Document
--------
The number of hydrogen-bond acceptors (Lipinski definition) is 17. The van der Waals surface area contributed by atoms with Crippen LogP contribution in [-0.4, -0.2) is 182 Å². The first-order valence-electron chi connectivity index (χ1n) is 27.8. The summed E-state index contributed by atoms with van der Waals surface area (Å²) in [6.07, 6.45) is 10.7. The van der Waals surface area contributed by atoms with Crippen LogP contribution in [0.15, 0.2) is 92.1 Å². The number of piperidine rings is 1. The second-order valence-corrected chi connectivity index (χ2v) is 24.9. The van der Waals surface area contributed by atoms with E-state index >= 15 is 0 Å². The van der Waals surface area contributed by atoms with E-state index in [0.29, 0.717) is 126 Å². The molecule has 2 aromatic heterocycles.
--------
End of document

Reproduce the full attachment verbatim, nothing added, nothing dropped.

The number of hydrogen-bond acceptors (Lipinski definition) is 17. The van der Waals surface area contributed by atoms with Crippen LogP contribution in [-0.4, -0.2) is 182 Å². The first-order valence-electron chi connectivity index (χ1n) is 27.8. The summed E-state index contributed by atoms with van der Waals surface area (Å²) in [6.07, 6.45) is 10.7. The van der Waals surface area contributed by atoms with Crippen LogP contribution in [0.15, 0.2) is 92.1 Å². The number of piperidine rings is 1. The second-order valence-corrected chi connectivity index (χ2v) is 24.9. The van der Waals surface area contributed by atoms with E-state index >= 15 is 0 Å². The van der Waals surface area contributed by atoms with E-state index in [0.29, 0.717) is 126 Å². The molecule has 2 aromatic heterocycles.